Larry Littlefield's blog
Suddenly newly elected Wisconsin Governor Scott Walker, someone few Americans had heard of two months ago, is the most controversial politician in the United States. The reason is that Governor Walker, in addition to demanding public employee givebacks to help solve a budget crisis, has also proposed limiting collective bargaining with unions to wages (New York State eliminated collective bargaining on pensions in the 1970s after soaring pension costs wrecked New York City), giving state residents the right to a referendum on wage increases if they exceed the inflation rate (a referendum is already required for any pension changes in San Francisco), no longer forcing public employees to pay union dues, and giving public employees the ability to de-unionize in an annual vote. The resulting controversy has been nationalized by the national press and politicians from both parties. Outside Wisconsin, the proposals are seen as an attempt to destroy public employee unions, and thus the Democratic Party those unions fund, leaving the wealthy the only remaining source of campaign funding in the country. So who is this right wing maniac, and why did Wisconsin vote for him?
Until the recent controversy, I hadn’t really heard of Scott Walker either. But in my job, I have written a quarterly report on economic, demographic and real estate trends in the Milwaukee Metropolitan Area, the state’s largest at 27.8% of total state population and its economic engine, for the past six years. And since Milwaukee County accounts for 60.3% of the Milwaukee MSA, I had heard of the Milwaukee County pension scandal – the scandal that made Scott Walker’s career and probably shaped his attitudes. Here is the backstory the mainstream media has failed to deliver.
I normally write about issues that are not being addressed in my view, but today I find that having already taken the time to download data, the Bloomberg Administration is already proposing what I was about to suggest. Ah well, might as well write the post anyway because my justifications are in addition to the Mayor’s.
Residents of the Northeast might think they have a reason to be smug about rising oil prices, since a relatively large share of them use mass transit or walk to work, and those who drive tend to do so for shorter distances. But the Northeast leads the nation in another form of oil dependence – on heating oil. As shown in the attached spreadsheet, the states where the highest share of homes use heating oil are along the Atlantic Coast, with the percentage falling from 75.6% in Maine to 7.1% in North Carolina as one travels from north to south. New York City and the rest of New York State are in the middle of this pack at 35.2% and 30.4%. The U.S. average is just 7.3%. Therefore, Northeastern homes share with U.S. drivers elsewhere the economic and national security vulnerabilities of dependence on foreign oil.
The rants keep rolling in, but I know what they are really about: Say on Pay. "Washington, D.C., Jan. 25, 2011 — The Securities and Exchange Commission today adopted rules concerning shareholder approval of executive compensation and 'golden parachute' compensation arrangements as required under the Dodd-Frank Wall Street Reform and Consumer Protection Act."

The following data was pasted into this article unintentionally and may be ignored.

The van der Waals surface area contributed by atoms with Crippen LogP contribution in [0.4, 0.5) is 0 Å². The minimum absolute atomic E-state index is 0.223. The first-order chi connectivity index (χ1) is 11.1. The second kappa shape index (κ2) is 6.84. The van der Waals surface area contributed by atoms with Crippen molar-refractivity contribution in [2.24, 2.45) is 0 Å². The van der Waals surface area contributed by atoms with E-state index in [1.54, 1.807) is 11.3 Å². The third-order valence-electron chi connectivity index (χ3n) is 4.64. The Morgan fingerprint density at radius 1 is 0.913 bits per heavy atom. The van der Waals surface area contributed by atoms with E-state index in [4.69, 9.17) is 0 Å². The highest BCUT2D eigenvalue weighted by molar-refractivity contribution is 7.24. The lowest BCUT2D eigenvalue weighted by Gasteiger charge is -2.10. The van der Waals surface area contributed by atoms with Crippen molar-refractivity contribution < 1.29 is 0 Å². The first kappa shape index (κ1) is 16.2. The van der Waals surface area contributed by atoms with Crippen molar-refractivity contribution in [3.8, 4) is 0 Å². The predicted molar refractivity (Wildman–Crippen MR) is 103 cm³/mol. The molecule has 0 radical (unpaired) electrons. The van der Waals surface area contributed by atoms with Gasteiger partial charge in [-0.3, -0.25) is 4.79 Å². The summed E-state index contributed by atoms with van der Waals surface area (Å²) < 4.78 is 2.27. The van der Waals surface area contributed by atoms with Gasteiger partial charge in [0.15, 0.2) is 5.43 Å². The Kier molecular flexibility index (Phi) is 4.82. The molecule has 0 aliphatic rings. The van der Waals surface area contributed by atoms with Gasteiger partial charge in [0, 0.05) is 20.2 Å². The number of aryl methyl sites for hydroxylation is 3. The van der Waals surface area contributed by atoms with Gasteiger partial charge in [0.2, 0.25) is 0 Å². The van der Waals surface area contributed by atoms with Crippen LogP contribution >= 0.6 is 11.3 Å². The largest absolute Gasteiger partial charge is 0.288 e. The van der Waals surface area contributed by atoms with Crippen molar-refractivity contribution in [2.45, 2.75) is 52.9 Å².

The entitlement of these executives sounds very much like the public employee union leaders with their retroactive pension enhancements. The stock market bubble ended more than a decade ago, but some people still expect their pay -- or pensions -- to be based on an assumption of soaring stock prices. But don't dare question it. When will we reach the statute of limitations on executive claims that their excess pay packages are based on the creation of "shareholder value," and retroactive pension enhancements are "free" because stocks will go up more than 8.0% per year from the inflated levels of 2000?
At the risk of endlessly repeating myself, let me say again that politics in New York is dominated by two groups. Producers of public services, primarily the public employee unions but also representatives of contractors and the non-profiteers, who are always looking to charge more to provide less. And wealthy people and business interests that do not rely on public services and benefits themselves, and want to pay as little as possible for others to have them. Both sides will claim to speak for the beneficiaries of public services, and each will sometimes criticize and try to work against the interests of the other. But neither cares about public services, or has any sense of community with the people who use them. So no one is going to point out the sort of inconvenient truths noted in my series of posts on the proposed FY 2012 budget.
I speak not only of the so called “Public Advocate,” whose only job is to go around demanding something for nothing, and then imply that they could deliver it when they run for Mayor in a few years. I speak also of every member of the New York City Council. When the leaders of the public employees unions, or the New York Building Congress, or Local 1199 and the Greater New York Hospital Association, show up and at City Council budget hearings and demand more funding (without saying from where it should come), will anyone ask about the fairness of what they are providing and what they are charging for it? Will anyone bring up all the retroactive pension deals, the soaring cost of capital construction, the level of staffing here compared with elsewhere, etc.? The answer is no. Public services and benefits are what made a good life for the mass middle class possible. And they are being destroyed from the inside. Don’t let anyone’s propaganda tell you otherwise.